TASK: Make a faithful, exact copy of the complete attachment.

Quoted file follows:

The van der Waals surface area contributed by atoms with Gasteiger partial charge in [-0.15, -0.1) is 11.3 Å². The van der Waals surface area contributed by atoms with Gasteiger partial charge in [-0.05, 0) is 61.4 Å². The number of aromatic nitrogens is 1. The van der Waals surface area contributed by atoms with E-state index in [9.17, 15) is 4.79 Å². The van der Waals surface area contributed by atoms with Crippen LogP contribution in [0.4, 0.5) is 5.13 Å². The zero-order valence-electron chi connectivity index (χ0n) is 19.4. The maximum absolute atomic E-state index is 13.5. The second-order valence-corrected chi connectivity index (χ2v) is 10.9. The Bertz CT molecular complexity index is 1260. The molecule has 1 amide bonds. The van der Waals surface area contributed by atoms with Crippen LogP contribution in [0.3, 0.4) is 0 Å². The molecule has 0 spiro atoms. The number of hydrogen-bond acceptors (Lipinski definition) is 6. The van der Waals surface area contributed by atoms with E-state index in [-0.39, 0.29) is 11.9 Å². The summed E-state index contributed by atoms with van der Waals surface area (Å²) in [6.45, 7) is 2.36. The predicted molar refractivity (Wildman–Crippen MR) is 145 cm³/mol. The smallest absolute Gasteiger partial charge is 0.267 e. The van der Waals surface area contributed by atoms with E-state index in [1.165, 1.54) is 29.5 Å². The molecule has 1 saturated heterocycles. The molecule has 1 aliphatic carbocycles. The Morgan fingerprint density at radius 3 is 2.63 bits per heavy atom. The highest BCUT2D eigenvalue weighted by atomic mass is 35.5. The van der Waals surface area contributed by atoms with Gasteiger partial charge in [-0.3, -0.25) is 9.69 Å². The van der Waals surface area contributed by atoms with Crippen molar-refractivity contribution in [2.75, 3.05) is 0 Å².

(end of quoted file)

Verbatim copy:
The van der Waals surface area contributed by atoms with Gasteiger partial charge in [-0.15, -0.1) is 11.3 Å². The van der Waals surface area contributed by atoms with Gasteiger partial charge in [-0.05, 0) is 61.4 Å². The number of aromatic nitrogens is 1. The van der Waals surface area contributed by atoms with E-state index in [9.17, 15) is 4.79 Å². The van der Waals surface area contributed by atoms with Crippen LogP contribution in [0.4, 0.5) is 5.13 Å². The zero-order valence-electron chi connectivity index (χ0n) is 19.4. The maximum absolute atomic E-state index is 13.5. The second-order valence-corrected chi connectivity index (χ2v) is 10.9. The Bertz CT molecular complexity index is 1260. The molecule has 1 amide bonds. The van der Waals surface area contributed by atoms with Crippen LogP contribution in [0.3, 0.4) is 0 Å². The molecule has 0 spiro atoms. The number of hydrogen-bond acceptors (Lipinski definition) is 6. The van der Waals surface area contributed by atoms with E-state index in [-0.39, 0.29) is 11.9 Å². The summed E-state index contributed by atoms with van der Waals surface area (Å²) in [6.45, 7) is 2.36. The predicted molar refractivity (Wildman–Crippen MR) is 145 cm³/mol. The smallest absolute Gasteiger partial charge is 0.267 e. The van der Waals surface area contributed by atoms with E-state index in [1.165, 1.54) is 29.5 Å². The molecule has 1 saturated heterocycles. The molecule has 1 aliphatic carbocycles. The Morgan fingerprint density at radius 3 is 2.63 bits per heavy atom. The highest BCUT2D eigenvalue weighted by atomic mass is 35.5. The van der Waals surface area contributed by atoms with Gasteiger partial charge in [-0.3, -0.25) is 9.69 Å². The van der Waals surface area contributed by atoms with Crippen molar-refractivity contribution in [2.75, 3.05) is 0 Å².